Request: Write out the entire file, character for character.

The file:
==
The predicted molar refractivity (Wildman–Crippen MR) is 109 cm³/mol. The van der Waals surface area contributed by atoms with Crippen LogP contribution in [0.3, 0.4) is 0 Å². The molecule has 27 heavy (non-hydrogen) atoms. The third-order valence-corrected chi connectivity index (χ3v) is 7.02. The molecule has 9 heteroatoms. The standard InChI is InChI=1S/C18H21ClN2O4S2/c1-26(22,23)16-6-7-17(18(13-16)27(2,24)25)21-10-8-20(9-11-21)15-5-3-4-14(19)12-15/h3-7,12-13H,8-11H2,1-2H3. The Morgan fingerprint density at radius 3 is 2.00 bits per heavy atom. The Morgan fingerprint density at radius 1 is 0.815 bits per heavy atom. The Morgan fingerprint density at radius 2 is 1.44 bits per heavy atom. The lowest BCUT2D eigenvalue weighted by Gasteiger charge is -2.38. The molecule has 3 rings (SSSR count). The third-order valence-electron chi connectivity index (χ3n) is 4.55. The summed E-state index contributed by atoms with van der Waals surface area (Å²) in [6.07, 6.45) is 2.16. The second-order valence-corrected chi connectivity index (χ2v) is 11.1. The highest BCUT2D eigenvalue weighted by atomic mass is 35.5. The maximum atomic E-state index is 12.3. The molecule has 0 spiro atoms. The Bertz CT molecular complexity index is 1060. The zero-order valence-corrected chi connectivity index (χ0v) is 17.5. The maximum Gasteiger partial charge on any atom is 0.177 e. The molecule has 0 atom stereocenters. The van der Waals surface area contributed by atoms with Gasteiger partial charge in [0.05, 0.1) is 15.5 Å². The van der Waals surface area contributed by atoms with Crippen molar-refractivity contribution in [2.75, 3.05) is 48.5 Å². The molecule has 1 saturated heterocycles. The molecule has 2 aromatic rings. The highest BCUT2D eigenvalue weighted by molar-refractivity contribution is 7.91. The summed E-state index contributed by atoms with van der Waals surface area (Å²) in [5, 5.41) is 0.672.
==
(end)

The predicted molar refractivity (Wildman–Crippen MR) is 109 cm³/mol. The van der Waals surface area contributed by atoms with Crippen LogP contribution in [0.3, 0.4) is 0 Å². The molecule has 27 heavy (non-hydrogen) atoms. The third-order valence-corrected chi connectivity index (χ3v) is 7.02. The molecule has 9 heteroatoms. The standard InChI is InChI=1S/C18H21ClN2O4S2/c1-26(22,23)16-6-7-17(18(13-16)27(2,24)25)21-10-8-20(9-11-21)15-5-3-4-14(19)12-15/h3-7,12-13H,8-11H2,1-2H3. The Morgan fingerprint density at radius 3 is 2.00 bits per heavy atom. The Morgan fingerprint density at radius 1 is 0.815 bits per heavy atom. The Morgan fingerprint density at radius 2 is 1.44 bits per heavy atom. The lowest BCUT2D eigenvalue weighted by Gasteiger charge is -2.38. The molecule has 3 rings (SSSR count). The third-order valence-electron chi connectivity index (χ3n) is 4.55. The summed E-state index contributed by atoms with van der Waals surface area (Å²) in [6.07, 6.45) is 2.16. The second-order valence-corrected chi connectivity index (χ2v) is 11.1. The highest BCUT2D eigenvalue weighted by atomic mass is 35.5. The maximum atomic E-state index is 12.3. The molecule has 0 spiro atoms. The Bertz CT molecular complexity index is 1060. The zero-order valence-corrected chi connectivity index (χ0v) is 17.5. The maximum Gasteiger partial charge on any atom is 0.177 e. The molecule has 0 atom stereocenters. The van der Waals surface area contributed by atoms with Gasteiger partial charge in [0.05, 0.1) is 15.5 Å². The van der Waals surface area contributed by atoms with Crippen molar-refractivity contribution in [2.75, 3.05) is 48.5 Å². The molecule has 1 saturated heterocycles. The molecule has 2 aromatic rings. The highest BCUT2D eigenvalue weighted by molar-refractivity contribution is 7.91. The summed E-state index contributed by atoms with van der Waals surface area (Å²) in [5, 5.41) is 0.672.